Questions About Cancer? 1-800-4-CANCER

Cancer Prevention Overview (PDQ®)

Patient Version
Last Modified: 04/17/2014

Interventions That are Known to Lower Cancer Risk

An intervention is a treatment or action taken to prevent or treat disease, or improve health in other ways. Many studies are being done to find ways to keep cancer from starting or recurring (coming back).

Chemoprevention is being studied in patients who have a high risk of developing cancer.

Chemoprevention is the use of substances to lower the risk of cancer, or keep it from recurring. The substances may be natural or made in the laboratory. Some chemopreventive agents are tested in people who are at high risk for a certain type of cancer. The risk may be because of a precancerous condition, family history, or lifestyle factors.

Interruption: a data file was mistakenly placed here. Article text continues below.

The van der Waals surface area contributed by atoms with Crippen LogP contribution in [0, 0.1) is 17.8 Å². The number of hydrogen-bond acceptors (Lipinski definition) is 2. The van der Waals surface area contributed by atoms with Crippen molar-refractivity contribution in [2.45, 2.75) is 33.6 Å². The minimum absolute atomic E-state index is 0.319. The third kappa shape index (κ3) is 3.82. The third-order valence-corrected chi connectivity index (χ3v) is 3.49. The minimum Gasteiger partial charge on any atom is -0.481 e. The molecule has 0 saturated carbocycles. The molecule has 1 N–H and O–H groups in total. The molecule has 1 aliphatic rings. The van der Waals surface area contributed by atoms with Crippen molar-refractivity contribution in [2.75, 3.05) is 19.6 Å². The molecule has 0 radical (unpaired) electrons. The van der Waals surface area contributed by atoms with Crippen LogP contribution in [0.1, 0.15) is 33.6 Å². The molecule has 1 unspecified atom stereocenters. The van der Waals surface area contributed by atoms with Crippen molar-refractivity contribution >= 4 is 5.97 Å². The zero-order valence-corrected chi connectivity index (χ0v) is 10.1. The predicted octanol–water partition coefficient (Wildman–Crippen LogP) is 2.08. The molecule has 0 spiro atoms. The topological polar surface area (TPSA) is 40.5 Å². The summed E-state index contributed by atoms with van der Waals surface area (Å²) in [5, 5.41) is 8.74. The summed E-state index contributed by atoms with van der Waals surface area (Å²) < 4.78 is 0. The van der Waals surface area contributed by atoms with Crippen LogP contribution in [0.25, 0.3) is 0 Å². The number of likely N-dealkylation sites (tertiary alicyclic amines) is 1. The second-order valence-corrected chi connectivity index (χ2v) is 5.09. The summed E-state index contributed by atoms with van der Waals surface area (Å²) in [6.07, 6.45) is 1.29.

Some chemoprevention studies have shown good results. For example, selective estrogen receptor modulators (SERMS) such as tamoxifen or raloxifene have been shown to reduce the risk of breast cancer in women at high risk. Finasteride and dutasteride have been shown to reduce the risk of prostate cancer.

See the following PDQ summaries for more information:

New ways to prevent cancer are being studied in clinical trials.

Chemoprevention agents that are being studied in clinical trials include COX-2 inhibitors. They are being studied for the prevention of colorectal and breast cancer. Aspirin is being studied for the prevention of colorectal cancer.

See the following PDQ summaries for more information:

Clinical trials are taking place in many parts of the country. Check NCI's PDQ Cancer Clinical Trials Registry for cancer prevention trials that are now accepting patients.

See the NCI Web site for more information about cancer prevention.